Are you an old school coffee drinker? Then it pays to know how to use a percolator on a stove.
Although they are old-fashioned, percolators are what were used to deliver our much-loved coffee to the table before the innovation of electric cookers.
Although the stovetop percolator is a little out of date it produces some of the best tasting coffee out there – certainly on a par (usually better) with anything the modern machine might make.
The main advantage of using a stovetop percolator is that they are very cheap and if used properly, will produce a tastier coffee than you get almost anywhere else.
Before you start using the percolator, it is important to ensure that you get a quality source of coarsely ground coffee beans. Burr ground beans are the best and you can source these easily from most quality cafes and specialist roasters.
Personally I usually choose burr ground beans but quality blade ground beans are equally good to use.
If you haven’t used your percolator in quite a while, it is probably best to ensure it is cleaned before use.
Take your percolator and fill the coffee pot with clean water for the number of cups of coffee you want to brew. Ensure that the pot is not overfilled since it might boil over or seep out. Make sure that the water is below the safety valve.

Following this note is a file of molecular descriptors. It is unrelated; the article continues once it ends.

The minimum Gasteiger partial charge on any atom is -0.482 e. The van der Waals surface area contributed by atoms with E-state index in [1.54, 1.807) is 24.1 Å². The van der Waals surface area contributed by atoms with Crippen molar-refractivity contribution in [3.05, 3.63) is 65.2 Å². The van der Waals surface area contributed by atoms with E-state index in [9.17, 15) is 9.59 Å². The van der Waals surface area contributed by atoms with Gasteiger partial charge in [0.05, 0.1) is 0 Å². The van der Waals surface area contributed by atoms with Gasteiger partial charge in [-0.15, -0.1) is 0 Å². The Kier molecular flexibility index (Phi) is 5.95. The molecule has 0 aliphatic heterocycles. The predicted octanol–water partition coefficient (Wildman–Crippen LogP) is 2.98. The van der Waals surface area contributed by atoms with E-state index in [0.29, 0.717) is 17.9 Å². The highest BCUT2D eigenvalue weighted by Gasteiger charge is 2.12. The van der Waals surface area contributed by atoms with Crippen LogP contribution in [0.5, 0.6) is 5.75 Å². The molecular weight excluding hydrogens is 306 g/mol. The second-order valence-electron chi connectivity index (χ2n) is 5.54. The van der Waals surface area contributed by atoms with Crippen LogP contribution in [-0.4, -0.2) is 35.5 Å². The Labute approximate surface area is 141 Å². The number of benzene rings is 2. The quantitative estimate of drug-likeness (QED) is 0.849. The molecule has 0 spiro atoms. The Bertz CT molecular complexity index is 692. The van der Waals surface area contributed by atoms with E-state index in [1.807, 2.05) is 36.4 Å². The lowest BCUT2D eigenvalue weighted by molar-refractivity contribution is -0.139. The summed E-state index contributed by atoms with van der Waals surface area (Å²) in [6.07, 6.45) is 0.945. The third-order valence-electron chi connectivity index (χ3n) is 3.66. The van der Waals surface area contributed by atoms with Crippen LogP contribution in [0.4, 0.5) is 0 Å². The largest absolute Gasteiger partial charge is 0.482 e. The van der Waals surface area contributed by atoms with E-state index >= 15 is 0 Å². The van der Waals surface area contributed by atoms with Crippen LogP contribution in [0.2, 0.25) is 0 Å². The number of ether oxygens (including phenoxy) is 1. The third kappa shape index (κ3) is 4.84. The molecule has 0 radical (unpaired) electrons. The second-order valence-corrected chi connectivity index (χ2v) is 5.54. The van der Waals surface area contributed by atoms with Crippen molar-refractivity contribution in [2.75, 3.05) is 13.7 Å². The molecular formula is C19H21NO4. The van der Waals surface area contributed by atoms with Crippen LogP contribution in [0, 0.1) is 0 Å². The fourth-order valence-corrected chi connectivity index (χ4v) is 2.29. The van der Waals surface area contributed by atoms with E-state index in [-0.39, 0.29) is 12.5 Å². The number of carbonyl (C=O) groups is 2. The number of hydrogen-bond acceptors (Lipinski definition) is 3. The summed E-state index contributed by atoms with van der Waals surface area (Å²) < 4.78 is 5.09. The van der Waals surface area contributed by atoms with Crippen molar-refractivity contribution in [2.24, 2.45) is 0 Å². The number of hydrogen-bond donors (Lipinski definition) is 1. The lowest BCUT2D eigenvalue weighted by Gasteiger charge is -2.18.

Place the coffee holder into the base of the pot, and then fill it with coarse coffee grinds of your choice. Use a spoon rather than pouring so as to avoid any mess.
Once you have filled the coffee holder close to the brim or as per the quantity of coffee you prefer to use, smoothly level it off. It is advised not to overfill or compress the coffee since it will struggle to go through the coffee grind.
After filling the coffee holder, it is time to screw the top of the pot onto the base. Ensure it is done tightly and properly. Double check that the basket, lid and stem are placed correctly in their positions.
Place your pot on the stove and let it heat for a while. Percolators work best on both gas and electric stoves.
Heat the water gently until gets to a near boil and pass through the coffee and up to the pot. The preferred temperature for optimum results is between 195 and 200 degrees Fahrenheit
The brewing should take 5-10 minutes before you turn off or reduce the heat. The water will be forced up the tube and you will notice the liquid darkening over time if you have a see-through percolator. Then remove the filter and the used coffee grinds.
Pour your brown gold and revel in the flavor .
Quaker Anne goes into greater detail in the video below: